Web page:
Pretty much the entire planet has seen or heard about the mistaken Best Picture announcement for “La La Land” only to find out that “Moonlight” had indeed won instead in a mistake that put Steve Harvey’s mistaken Miss Universe crowning to shame.
Aside from the stunned faces of the audience at the Dolby Theatre in Hollywood, the moment became an instant viral sensation as social media buzzed about the historic mistake, but the real shocker came a day later when the Iranian regime’s foreign minister Mohammad Javad Zarif lauded comments made by the cast and crew of the film “The Salesman” which won an Oscar for best foreign film critical of the Trump administration’s immigration visa moratorium.
Zarif tweeted out his own congratulations for the statement read for Iranian film director Asghar Farhadi who chose to stay away from the 89th Annual Academy Awards ceremony in protest over President Trump’s travel ban.
“Proud of cast & crew of ‘The Salesman’ for Oscar & stance against #MuslimBan. Iranians have represented culture & civilization for millennia,” said Zarif’s tweet.
Zarif’s tweet was met by a blistering series of responses from CNN anchor Jake Tapper who took Zarif to task for lauding an Iranian filmmaker while the regime regularly imprisons other dissident Iranian filmmakers.
On Monday, Tapper tweeted how Iran has treated filmmakers in the past, which included long jail sentences and not being permitted to leave the country for decades, according to the Daily Caller.
Tapper went on to list several prominent Iranian filmmakers who are languishing in regime prisons.
“2/Iran regularly jails its filmmakers. Such as Keywan Karimi guilty of ‘insulting sanctities’ in October 2015,” he tweeted.
“3/Jafar Panahi was sentenced to six years in prison for trying to make an ‘antiregime’ documentary,” he continued.
“4/Documentary filmmaker/women’s rights activist Mahnaz Mohammadi was jailed for collaborating with the BBC,” he added.
“5/ Musician Mehdi Rajabjan and filmmaker Hossein Rajabian were jailed for “insulting Islamic sanctities,” he tweeted.
“6/ So FM @JZarif? The traditions of your brilliant people are being oppressed by the tyranny of your government. Tweets notwithstanding,” Tapper concluded.
Tapper correctly points out the hypocrisy of the Iranian regime when it lauds comments that support its propaganda efforts, and yet deals harshly with anyone caught criticizing the regime of stepping outside of approved cultural or moral norms.
All of which makes comments made by top mullah Ali Khamenei earlier this month even more interesting when seen in the light of Zarif’s tweets.
In a speech in the East Azerbaijan region of Iran, Khamenei said that a war on Iran’s culture and economy is more dangerous to his Islamic regime than any military threat from the West, according to Breitbart News.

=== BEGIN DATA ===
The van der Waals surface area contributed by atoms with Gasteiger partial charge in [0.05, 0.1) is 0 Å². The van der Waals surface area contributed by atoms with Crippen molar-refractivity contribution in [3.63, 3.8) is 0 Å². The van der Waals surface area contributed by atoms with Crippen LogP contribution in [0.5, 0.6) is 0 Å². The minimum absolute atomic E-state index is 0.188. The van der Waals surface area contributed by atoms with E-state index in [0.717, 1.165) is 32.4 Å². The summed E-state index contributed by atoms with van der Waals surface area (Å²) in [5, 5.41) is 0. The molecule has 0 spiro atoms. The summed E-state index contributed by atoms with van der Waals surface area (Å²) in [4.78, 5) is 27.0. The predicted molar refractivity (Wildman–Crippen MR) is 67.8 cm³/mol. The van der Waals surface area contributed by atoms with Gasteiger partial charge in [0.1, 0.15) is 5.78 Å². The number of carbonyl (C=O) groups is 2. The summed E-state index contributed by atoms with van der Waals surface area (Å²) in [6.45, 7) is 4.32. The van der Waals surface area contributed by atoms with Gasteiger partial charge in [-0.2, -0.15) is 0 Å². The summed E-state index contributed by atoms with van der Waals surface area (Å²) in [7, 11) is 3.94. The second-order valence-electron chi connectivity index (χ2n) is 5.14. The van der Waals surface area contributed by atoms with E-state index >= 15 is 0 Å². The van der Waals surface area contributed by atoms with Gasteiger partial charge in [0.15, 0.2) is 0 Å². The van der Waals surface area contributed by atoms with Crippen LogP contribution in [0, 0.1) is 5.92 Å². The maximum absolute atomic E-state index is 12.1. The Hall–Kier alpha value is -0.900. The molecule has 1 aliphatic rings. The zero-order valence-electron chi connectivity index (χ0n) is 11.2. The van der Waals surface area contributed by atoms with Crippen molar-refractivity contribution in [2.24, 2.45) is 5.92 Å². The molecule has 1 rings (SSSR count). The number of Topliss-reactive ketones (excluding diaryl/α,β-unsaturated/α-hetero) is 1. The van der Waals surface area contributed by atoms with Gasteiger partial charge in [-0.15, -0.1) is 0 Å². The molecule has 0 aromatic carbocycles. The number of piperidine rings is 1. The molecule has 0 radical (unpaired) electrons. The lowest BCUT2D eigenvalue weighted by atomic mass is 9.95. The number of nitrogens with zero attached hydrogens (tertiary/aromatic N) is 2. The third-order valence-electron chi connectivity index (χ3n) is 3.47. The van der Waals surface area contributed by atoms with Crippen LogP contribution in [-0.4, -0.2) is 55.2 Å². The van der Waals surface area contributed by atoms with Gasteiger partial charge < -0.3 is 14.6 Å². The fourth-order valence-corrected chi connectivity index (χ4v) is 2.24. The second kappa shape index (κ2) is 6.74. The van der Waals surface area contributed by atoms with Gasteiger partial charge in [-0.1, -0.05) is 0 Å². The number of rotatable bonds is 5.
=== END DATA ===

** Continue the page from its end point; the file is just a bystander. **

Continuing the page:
“A European official said to our officials that a war in Iran would have been inevitable if it had not been for the Bar-Jaam,” Khamenei said, referring to the nuclear agreement brokered by the Obama administration and Western allies. “That official said that if the Bar-Jaam had not been signed, the war would have been definite.”
“This is a blatant lie!” Khamenei said in the speech. “Why do they speak about war? They do so because they want to switch our minds to a military war, but the real war is something else.”
“The real war is an economic war, the real war is the war of sanctions, the real war is the arenas of work, activity, and technology inside the country,” Khamenei said. “This is the real war!”
“They draw our attention to a military war so that we ignore this war,” Khamenei said. “The real war is a cultural war.
“There are so many television and internet networks which are busy diverting the hearts and minds of our youth away from religion, our sacred beliefs, morality, modesty and the like,” Khamenei said.
In this regard Khamenei is correct since what the mullahs abhor more than anything else is free and independent thinking it seems. Free expression and divergent opinion is met with a fury from the mullahs akin to a full scale invasion; except for the ruling mullahs an invasion of ideas seems to be more dangerous than U.S. Marines landing on the beaches of Iran.
This also explains why the regime has always been especially brutal in its crackdowns of artists, journalists, bloggers and filmmakers as a means of controlling public discourse and the flow of creativity among the Iranian people.
It also explains why the regime has worked so hard at restricting access to social media platforms and web sites judged to have anti-regime materials on it.
Inevitably though, the slow creep of the arts have proven to be a strong antidote to totalitarian thinking and we can only hope that the Academy Awards will one day be celebrating the work of an Iranian filmmaker who know sits in prison.